The characters were easy to distinguish, but, like the plot, not the most memorable. But they do stick with you somewhat, such as Cissie, who is most likely the most annoying character I have ever met in a book.
Overall: I give this strength 3 tea to a book that was good, but not amazing. Recommended for younger readers.
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It's difficult to work out which age group this book's aimed at. Children under 10 may be put off by the complexities of the plot whilst children over 10 may be put off by the fact that there's little dialogue to break up the action. It's not helped by the fact that the book revolves an adult amoral protagonist (something of a rarity in childrens' fiction). These might put some parents off from picking up a copy for their children, but I'd nevertheless urge them to give it a go.

Montmorency is a very well told tale of a convict who hits upon the perfect plan for robbing London's rich and privileged inhabitants by using the new sewer system. Montmorency himself is something of a split personality (playing both himself and his amoral manservant), which provides a psychological complexity missing in many childrens' books. There are some sly laughs (notably at the expense of the ghastly hotelier's daughter who takes a shine to the anti-hero) and Updale has produced a plot that doesn't patronise the reader (she includes scenes giving Montmorency an interest in opera and compares the wealth of the aristocracy to the poverty of London's underbelly). The end of the book gives a hint at redemption for Montmorency and sets up an intriguing premise for future adventures, which I'm very much looking forward to reading.
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on 16 June 2009
Take a trip into the back alleys and sewers of Victorian England with a common thief who comes up with a brilliant way of stealing from the aristocracy.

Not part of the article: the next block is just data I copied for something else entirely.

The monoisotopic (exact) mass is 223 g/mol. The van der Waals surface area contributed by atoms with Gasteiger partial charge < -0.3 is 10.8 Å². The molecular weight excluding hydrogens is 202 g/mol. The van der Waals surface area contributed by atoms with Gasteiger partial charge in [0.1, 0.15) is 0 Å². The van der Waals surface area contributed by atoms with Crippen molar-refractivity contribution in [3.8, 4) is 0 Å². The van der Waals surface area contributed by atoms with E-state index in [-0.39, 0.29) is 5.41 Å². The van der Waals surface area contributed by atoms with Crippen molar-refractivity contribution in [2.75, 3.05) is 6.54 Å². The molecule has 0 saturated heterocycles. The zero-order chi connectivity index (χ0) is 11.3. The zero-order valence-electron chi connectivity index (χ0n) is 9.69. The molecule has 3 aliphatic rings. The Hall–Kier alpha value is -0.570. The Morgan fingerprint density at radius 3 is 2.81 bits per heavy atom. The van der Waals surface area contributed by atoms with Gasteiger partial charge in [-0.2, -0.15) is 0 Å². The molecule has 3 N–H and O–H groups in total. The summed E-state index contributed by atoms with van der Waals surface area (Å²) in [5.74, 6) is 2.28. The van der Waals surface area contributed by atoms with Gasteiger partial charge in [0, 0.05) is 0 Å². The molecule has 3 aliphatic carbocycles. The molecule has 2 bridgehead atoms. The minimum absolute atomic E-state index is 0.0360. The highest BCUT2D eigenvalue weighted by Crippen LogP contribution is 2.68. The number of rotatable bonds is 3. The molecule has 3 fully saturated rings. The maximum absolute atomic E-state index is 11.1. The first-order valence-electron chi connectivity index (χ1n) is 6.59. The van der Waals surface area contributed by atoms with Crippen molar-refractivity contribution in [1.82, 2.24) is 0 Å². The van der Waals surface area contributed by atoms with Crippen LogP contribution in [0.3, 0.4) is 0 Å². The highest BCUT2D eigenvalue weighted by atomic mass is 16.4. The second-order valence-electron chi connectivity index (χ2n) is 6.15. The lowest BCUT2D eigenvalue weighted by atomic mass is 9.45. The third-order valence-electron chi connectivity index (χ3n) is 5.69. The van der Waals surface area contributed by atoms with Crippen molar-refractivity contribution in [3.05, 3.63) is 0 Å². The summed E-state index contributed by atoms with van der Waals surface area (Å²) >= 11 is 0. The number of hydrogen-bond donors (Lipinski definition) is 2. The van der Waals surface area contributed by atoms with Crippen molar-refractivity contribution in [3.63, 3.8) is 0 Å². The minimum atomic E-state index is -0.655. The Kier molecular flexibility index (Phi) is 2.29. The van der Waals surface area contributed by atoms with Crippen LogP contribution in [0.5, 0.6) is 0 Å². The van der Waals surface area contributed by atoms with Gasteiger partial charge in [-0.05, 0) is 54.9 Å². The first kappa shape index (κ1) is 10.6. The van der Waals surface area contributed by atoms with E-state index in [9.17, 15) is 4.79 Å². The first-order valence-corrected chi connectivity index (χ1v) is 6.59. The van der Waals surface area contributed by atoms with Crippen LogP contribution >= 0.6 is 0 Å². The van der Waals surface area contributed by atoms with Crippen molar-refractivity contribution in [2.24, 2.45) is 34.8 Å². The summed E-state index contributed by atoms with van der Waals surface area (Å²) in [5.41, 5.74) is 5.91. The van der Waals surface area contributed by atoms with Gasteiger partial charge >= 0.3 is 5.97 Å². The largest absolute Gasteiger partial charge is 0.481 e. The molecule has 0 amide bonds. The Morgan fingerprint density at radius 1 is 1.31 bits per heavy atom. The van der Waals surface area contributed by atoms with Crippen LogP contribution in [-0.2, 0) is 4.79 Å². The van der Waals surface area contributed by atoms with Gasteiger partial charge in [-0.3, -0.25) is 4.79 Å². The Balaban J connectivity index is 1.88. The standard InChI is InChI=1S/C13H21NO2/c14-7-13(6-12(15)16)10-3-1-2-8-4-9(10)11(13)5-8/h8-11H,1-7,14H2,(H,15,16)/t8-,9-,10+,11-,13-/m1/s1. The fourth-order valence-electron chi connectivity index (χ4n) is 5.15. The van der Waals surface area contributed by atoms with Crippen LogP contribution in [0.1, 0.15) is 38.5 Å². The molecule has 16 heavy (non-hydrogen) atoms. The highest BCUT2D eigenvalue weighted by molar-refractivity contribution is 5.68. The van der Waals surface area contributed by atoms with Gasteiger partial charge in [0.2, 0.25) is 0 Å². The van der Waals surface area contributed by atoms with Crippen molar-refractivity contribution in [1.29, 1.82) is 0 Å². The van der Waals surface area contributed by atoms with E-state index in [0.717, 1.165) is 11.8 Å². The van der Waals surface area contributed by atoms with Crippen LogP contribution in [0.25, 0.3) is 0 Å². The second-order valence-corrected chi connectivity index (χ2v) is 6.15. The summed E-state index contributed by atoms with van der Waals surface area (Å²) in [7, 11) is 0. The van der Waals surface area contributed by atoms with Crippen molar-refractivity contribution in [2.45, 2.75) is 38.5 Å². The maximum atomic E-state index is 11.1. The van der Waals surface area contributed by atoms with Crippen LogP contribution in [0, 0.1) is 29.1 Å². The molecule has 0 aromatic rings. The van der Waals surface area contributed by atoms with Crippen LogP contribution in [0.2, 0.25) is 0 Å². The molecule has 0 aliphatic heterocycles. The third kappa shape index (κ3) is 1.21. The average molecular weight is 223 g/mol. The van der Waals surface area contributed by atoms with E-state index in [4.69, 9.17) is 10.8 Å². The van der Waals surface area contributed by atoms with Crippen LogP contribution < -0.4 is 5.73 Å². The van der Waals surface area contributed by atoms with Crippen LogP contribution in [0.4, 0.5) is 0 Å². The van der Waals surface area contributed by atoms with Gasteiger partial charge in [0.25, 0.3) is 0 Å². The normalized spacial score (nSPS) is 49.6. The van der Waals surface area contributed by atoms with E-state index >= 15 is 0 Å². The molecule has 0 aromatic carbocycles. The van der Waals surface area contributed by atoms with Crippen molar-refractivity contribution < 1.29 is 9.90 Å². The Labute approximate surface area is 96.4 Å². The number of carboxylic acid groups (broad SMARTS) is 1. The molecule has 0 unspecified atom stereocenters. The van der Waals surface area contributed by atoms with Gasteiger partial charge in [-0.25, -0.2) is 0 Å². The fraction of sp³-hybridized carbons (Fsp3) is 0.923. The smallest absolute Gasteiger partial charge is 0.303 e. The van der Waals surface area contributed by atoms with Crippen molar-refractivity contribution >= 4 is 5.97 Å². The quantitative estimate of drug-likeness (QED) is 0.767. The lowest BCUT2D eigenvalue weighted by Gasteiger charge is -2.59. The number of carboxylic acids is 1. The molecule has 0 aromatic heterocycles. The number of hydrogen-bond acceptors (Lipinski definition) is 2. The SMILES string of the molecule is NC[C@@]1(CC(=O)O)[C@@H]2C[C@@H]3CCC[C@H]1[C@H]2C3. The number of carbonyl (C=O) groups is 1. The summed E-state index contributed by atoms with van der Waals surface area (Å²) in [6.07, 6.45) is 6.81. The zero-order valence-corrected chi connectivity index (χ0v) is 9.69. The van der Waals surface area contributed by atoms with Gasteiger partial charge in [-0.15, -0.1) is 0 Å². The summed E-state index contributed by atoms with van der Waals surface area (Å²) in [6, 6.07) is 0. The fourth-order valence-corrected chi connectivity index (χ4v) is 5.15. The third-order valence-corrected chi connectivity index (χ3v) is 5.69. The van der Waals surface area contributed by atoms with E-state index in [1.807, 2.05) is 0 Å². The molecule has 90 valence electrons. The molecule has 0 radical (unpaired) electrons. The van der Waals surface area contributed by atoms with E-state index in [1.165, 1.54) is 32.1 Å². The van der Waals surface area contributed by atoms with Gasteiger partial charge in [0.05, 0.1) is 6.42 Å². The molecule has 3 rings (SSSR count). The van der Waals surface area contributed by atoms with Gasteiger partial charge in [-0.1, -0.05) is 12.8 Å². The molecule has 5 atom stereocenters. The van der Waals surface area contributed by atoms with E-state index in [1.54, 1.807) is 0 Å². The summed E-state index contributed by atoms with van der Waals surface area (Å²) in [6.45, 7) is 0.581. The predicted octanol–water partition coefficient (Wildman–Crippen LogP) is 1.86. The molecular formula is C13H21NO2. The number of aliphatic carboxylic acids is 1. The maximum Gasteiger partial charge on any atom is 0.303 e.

This is an atmospheric and slightly unnerving read with some good historical details. It races along with lots of short chapters but I couldn't quite work out what age group it was aimed at.

The characters came to life when there was dialogue - unfortunately there was a lot of description and not a great deal of dialogue in the book.

All in all an interesting read and a welcome relief from wizards and witchcraft.
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on 20 May 2010
MontmorencyI bought this for my daughter, howver when I picked it up I could not put it down. Well written, just a very good read.
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on 3 March 2004
This book is set in the Victorian times, and features an anonymous character who adopts the name of Montmorency.
The story starts with Montmorency in a very bad state, having fallen through some glass while committing a burglary and almost bleeding to death. Fortunately his life was saved by a surgeon with an interest in new procedures, and at the start of the story he is in prison, recovering but still at the mercy of the doctor, who is experimenting surgical techniques on him and then exhibiting him to fellow scientists.
At one of these conferences Montmorency is witness to a presentation on London's new sewer system, and the idea occurs to him that he could use the sewer system to escape to after burling posh houses and to travel about in under London. He spends the rest of his sentence planning how to do this, and upon his release he starts exploring the sewers.
Montmorency realises that two people will be needed for the plan to work - a peasant with the criminal connections able to blend in a commit the crimes, and an aristocrat with the posh connections to dispose of the goods and live the life of luxury he's been longing for. He decides to be both men - Skinner the thief, and Montmorency the gentleman.
This is a marvellous book. It takes a little while to hook the reader, but once it does the story rattles along at a fast pace. There are plenty of funny moments - particularly those involving Montmorency adjusting to life as a gentleman, but there's a good plot, and nearly all the characters are interesting. Montmorency is a brilliant central character, he's well-rounded and although he's a criminal it becomes apparent that he's no stereotype, but a good person. It's difficult to predict the ending, but by the end you'll be rooting for him to succeed.
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on 4 June 2008
Fantastically written, and wonderfully observational. I loved the characters of Montmorency and Scarper. I also thought that their split personality was very interesting and executed well. The description of London (and the sewers) was very done as well, and accessable. It is true that Montmorency lacked other strong characters, but the main character was so appealing that it hardly mattered.